While Weigle was very effective at raising money from outside sources, alumni resented the constant requests.

Prior to Hoffman’s homecoming “coup” in 1974, he hadn’t known of the Alumni Association’s existence. Once he investigated, he also learned an Alumni Association board was actively meeting on Tuesday evenings in Annapolis.

He discovered that, according to the board’s bylaws, presidents of chartered alumni chapters were automatically members of the board—but at that time hardly any chartered chapters existed outside of Annapolis, Baltimore, Washington D.C., New York, and Boston.

Because of the meeting’s timeslot and location, only people near the Annapolis campus attended the meetings. Hoffman attended a few and came away unimpressed.

“They rarely had a quorum by their own rules,” Hoffman says.

So, around 1980, he and some friends shook things up.

Hoffman encouraged friends in cities farther west to start alumni chapters that were officially chartered by the college. Each chapter head became a board member. Eventually the new chapter heads outnumbered members of the Tuesday-night group.

A group of representatives of both campuses rewrote the bylaws. Hoffman calls it an “internal revolution.”

Only the old Alumni Association board president and one of his allies voted no to the reorganization, which also expanded the association to include Santa Fe alumni.

“There was a confluence of things. You had the first 10th-year class of Santa Fe maturing. You had Dick Weigle retired, and Ed Delattre in,” Hoffman says. “And on the BVG (Board of Visitors and Governors) I became the chairman of the alumni relations committee.”

One of the first points all parties agreed on, including Delattre, was that when alumni were gathered, no one should attempt to raise money.

“Bifurcation was necessary at the time to dispel the notion that the only thing the college was interested in was the alumni pocketbook,” Hoffman explains.

When, who, and how money should be raised has remained a difficult balancing act for the alumni association and the college. But in the early 1980s the college didn’t share funds and, says Hoffman, the Santa Fe and Annapolis campuses couldn’t even agree on common stationery. He conducted the first consolidated alumni fundraising drive, and by the second year the stationery matched.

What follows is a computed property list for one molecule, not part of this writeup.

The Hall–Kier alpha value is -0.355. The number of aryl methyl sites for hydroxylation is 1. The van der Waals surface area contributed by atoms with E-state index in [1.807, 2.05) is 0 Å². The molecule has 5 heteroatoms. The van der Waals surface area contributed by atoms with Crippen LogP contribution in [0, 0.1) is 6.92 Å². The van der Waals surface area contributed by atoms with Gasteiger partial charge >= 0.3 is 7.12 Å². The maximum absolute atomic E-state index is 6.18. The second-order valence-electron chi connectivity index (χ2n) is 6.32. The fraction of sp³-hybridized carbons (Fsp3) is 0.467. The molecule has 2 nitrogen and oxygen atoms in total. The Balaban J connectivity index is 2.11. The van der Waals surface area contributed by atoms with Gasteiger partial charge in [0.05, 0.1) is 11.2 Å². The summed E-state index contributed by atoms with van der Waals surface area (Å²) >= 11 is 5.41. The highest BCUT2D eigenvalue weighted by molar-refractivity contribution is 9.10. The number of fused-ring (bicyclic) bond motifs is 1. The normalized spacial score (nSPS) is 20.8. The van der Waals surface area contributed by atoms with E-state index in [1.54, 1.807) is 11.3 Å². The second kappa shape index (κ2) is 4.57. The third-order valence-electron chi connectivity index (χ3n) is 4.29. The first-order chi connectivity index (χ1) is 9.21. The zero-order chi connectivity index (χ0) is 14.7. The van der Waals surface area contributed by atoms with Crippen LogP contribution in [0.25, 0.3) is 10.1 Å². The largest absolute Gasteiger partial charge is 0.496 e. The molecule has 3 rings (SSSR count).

The Alumni Association was also collecting regular dues from alumni, which were used for homecoming events and even alumni trips abroad. Eventually, the alumni board decided that these dues were confusing alumni who felt that they had been giving money to the college, when in fact, the money had only been for the alumni association. The college still wanted donations and needed support.

An unhealthy schism existed between the Alumni Association and the college, though the Alumni Association was robust at this point.

By the late 1990s and early 2000s, as Hoffman became less involved, the college continued to struggle with how to balance alumni relationships with the college as well as how to raise money. He points out that it takes many years to build a good relationship between a college and its alumni, but warns that the relationship can be destroyed in just a tenth of the time.

New Life

Lee Katherine Goldstein, right, stands with her father in Annapolis in 2014.

Lee Katherine Goldstein (SFGI90) has Johnnie leadership in her blood. Her father, Harvey Goldstein (A59) was an Alumni Association board president. He and Goldstein’s stepmother, Mary Bittner Goldstein (A58), both served on the BVG as well.

About 10 years after graduating, Goldstein became involved with the Denver/Boulder alumni chapter. When an email went out to all members of that chapter that they needed a new president, Goldstein felt comfortable stepping into that role.

She served on various committees, and as a chapter president she was one of about 30 members of the Alumni Association board.

Goldstein was not alone in noticing that 30 Johnnies trying to run three two-day meetings every year—all wanting their turn to ask questions and throw in their ideas—was too many to accomplish anything.

By 2008, active alumni decided it was time for another major change in the way the Alumni Association and its board operated. So, an alumni task force composed of eight alumni and three staff members was created to look at the structure of the board and alumni relations.

While they were at it, they also looked at alumni giving. It was lower than the task force expected.

“For the amount of love that alumni have for the college, our giving rates didn’t reflect that,” Goldstein says.

Was it time to end the bifurcation that Hoffman described?

“The alumni board kind of felt that it was their job to protect alumni from (fundraising),” Goldstein explains. “They made it verboten for the alumni board to engage in any assistance in increasing gifts to the college.”

But that had created a disconnect. In 2009, the answer to mend the disconnect was to bring the separate giving volunteer structure Philanthropia into the association as the Alumni Giving Council.

Another major change was that chapter presidents would no longer be de facto board members. Additionally, the president would not serve a six-year term, but the position would be divided into three consecutive two-year positions: president-elect, president, and past-president. The board also included a secretary, a treasurer, and 12 at-large directors.